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3/9. Hemostatic cervical suturing technique for management of uncontrollable postpartum haemorrhage originating from the cervical canal.

    OBJECTIVE: To evaluate the efficacy and safety of a novel cervical suturing technique for management of uncontrollable postpartum haemorrhage originating from the cervical canal. STUDY DESIGN: Cervical suturing was performed on three women to control intractable postpartum haemorrhage originating from the cervical canal and not responding to classic management. Haemostatic cervical suturing by using no. 1 chromic catgut is a new surgical technique which approximates anterior and posterior cervical lips. It controls cervical haemorrhage by attachment and compression of the haemorrhage site of the cervical lips and lower uterine segment. RESULTS: The procedure was effective in all cases and hysterectomy was not needed in any case. No complication occurred and the survival rate was 100%. The procedure required no special expertise or extraordinary equipment. CONCLUSION: Cervical suturing technique for management of postpartum haemorrhage originating from the cervical canal is an easy, safe and highly effective conservative surgical technique that may be alternative to hysterectomy.
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4/9. Uterovaginal packing with rolled gauze in postpartum hemorrhage.

    Management options for postpartum hemorrhage (PPH) include oxytocics, prostaglandins, genital tract exploration, ligation or angiographic embolization of uterine/internal iliac arteries, and hysterectomy. After excluding uterine rupture, genital tract lacerations, and retained placental tissue, efforts are directed toward contracting the uterus by bimanual compression and oxytocics. If these are not successful, one must resort to surgical techniques. At this stage, an alternative option to remember is uterovaginal packing. Easy and quick to perform, it may be used to control bleeding by tamponade effect and stabilize the patient until a surgical procedure is arranged. Uterovaginal packing may sometimes obviate the need for surgery altogether. Two cases, a primary and a secondary PPH, managed recently with uterovaginal packing are reported. Despite concerns about concealed hemorrhage or the development of infection with this intervention, none of these problems were encountered, and uterine packing was successful even in the case of secondary PPH with documented infection.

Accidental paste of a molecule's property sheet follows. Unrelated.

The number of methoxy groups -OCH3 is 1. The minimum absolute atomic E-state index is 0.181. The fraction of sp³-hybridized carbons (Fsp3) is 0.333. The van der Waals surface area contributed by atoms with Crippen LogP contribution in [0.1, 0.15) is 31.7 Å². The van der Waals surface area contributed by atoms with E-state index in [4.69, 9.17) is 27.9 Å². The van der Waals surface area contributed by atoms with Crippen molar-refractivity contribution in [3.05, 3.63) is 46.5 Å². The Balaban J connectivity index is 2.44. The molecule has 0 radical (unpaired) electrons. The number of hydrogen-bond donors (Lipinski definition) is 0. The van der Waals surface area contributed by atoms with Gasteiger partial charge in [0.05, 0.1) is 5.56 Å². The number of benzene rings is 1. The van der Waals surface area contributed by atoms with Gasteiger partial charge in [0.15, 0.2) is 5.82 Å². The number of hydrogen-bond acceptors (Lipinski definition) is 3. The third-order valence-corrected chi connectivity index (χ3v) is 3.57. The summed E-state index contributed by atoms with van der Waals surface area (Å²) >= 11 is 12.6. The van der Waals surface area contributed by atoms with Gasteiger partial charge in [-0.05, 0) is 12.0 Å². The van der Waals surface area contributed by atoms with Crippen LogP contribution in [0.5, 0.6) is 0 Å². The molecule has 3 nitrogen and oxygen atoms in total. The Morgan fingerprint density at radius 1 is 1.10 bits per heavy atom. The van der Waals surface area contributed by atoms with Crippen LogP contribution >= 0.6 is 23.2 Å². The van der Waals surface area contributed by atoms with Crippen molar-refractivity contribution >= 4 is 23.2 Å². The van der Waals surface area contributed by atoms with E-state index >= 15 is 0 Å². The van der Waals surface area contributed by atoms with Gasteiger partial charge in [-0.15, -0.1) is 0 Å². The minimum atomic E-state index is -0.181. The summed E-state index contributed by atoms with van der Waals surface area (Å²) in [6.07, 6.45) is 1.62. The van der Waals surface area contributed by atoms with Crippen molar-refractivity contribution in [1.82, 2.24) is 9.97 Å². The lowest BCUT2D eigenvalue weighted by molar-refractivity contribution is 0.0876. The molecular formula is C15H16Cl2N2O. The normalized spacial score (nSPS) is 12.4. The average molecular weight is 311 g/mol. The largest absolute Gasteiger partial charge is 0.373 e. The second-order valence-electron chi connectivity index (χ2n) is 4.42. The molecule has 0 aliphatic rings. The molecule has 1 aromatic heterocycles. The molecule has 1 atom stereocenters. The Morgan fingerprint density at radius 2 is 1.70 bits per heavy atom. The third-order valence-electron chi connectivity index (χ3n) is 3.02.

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5/9. Modified B-Lynch technique for the control of massive postpartum hemorrhage. An alternative to hysterectomy.

    The B-Lynch, brace suture technique is a life saving procedure. It is a simple and safe procedure, which has the advantage of preserving the uterus and thus fertility. The efficacy of the procedure can be assessed immediately and complete hemostasis is obtained in most cases. The special advantage of the B-Lynch technique is that it is an alternative to major surgical procedures such as hysterectomy and internal iliac artery ligation. A modified technique of the B-Lynch embracing suture has been performed in the case reported without any apparent complications.
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6/9. extracorporeal membrane oxygenation therapy for circulatory arrest due to postpartum hemorrhage.